This article provides an overview of the main ways in which you can set up a Joint Venture, the advantages and disadvantages of doing so, what to look for in a joint venture partner and how to make it work.
What is a Joint Venture?
A Joint Venture is a contractual arrangement joining together two or more parties for the purpose of executing a particular business undertaking.
Why should you consider entering into a Joint Venture?
The reasons behind forming a Joint Venture can be varied. Generally speaking, a company enters into a joint venture because it lacks the required knowledge, technology or access to a specific market that is necessary to be successful in pursuing the project on its own. For example, you might want to enter into a Joint Venture because you do not have enough resources to pursue your business opportunity individually, or because the commercial partner you would like to work with owns the Know-how you need to make the Venture works. Moreover, it could be simply that you are unsure about the success of your project, and therefore you aim to share the risks and costs with another commercial partner.
The choice of the Joint Venture Partner
The right business partner in a joint venture is someone who has resources, skills and assets that complement your own. It is advisable to look for a partner among the existing customers and supplier you already have a long relationship with, and only after doing so, you should think about your competitors or other professionals. As example, the ideal partner you might look for is a company with a distribution network through which you can market your product, as well as a company with a lack of economic resources to exploit its intellectual property.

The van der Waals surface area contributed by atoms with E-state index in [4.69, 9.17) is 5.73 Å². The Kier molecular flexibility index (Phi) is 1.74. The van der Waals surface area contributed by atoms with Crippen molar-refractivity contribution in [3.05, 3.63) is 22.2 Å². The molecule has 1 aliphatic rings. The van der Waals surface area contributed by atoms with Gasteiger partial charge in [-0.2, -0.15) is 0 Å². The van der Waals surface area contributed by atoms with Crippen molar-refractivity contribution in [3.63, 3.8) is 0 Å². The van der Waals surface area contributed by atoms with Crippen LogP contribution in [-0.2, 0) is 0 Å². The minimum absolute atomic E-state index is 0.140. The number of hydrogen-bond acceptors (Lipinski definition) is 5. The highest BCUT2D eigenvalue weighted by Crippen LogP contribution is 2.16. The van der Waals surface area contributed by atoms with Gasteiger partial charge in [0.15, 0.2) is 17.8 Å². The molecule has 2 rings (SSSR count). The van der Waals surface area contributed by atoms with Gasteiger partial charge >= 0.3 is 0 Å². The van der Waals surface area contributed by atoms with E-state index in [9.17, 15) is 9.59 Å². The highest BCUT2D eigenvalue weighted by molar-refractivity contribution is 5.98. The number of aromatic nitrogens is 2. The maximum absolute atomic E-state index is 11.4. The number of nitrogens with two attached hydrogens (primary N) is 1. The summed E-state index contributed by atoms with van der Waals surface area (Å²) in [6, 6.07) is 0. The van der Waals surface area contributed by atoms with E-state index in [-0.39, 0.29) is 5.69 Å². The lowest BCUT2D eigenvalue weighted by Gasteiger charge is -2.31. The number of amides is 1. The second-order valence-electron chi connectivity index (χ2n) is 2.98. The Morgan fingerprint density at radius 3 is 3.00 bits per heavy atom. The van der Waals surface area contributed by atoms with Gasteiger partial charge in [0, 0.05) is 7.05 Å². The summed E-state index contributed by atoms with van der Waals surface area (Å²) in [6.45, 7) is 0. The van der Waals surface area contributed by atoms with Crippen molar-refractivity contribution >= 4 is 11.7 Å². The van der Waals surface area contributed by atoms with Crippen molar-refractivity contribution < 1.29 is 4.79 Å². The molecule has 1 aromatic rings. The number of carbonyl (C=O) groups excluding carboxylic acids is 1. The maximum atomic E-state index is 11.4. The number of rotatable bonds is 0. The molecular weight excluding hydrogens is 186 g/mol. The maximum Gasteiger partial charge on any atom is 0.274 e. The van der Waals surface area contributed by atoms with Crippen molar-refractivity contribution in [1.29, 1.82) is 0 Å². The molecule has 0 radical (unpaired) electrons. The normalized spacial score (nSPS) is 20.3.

What are the main issues that need to be faced with a joint venture partner throughout the negotiation of the arrangement?
Main Issues to be considered include:
- Choice of the vehicle.
- Business plan
- Scope of the Joint Venture.
- Financing – How will be financed the Joint Venture?
- Management – Which party will provide day to day operational fuctions?
- Establishing a lock in period during which the partners have agreed that a voluntary dissociation should be unavailable
- Duration – Generally the ideal term of a JV is 3 years.
- Confidentiality – By signing a confidentiality agreement a party undertakes not to disclose your confidential information it learn in the course of negotiations, nor use it to your detriment.
- Sharing profits
- Intellectual Property – who will own the IP generated by the JV
- Disputes – how any disputes between the joint venture partners will be handled
- Exit mechanisms and Termination
Structure types of a Joint Venture
- contractual agreements – the parties agree to associate as independent contractor. Contractual agreements have the simplest structure and are generally chosen by parties for project-based. Through the agreement the parties should balance their economic interests and spell out the details of the purpose as well as any other single detail related to the project. The agreement should be very specific in outlining each party’s duties and rights under the agreement, taking into account that all parties are entitled to share in the profits as well as the losses incurred in the venture.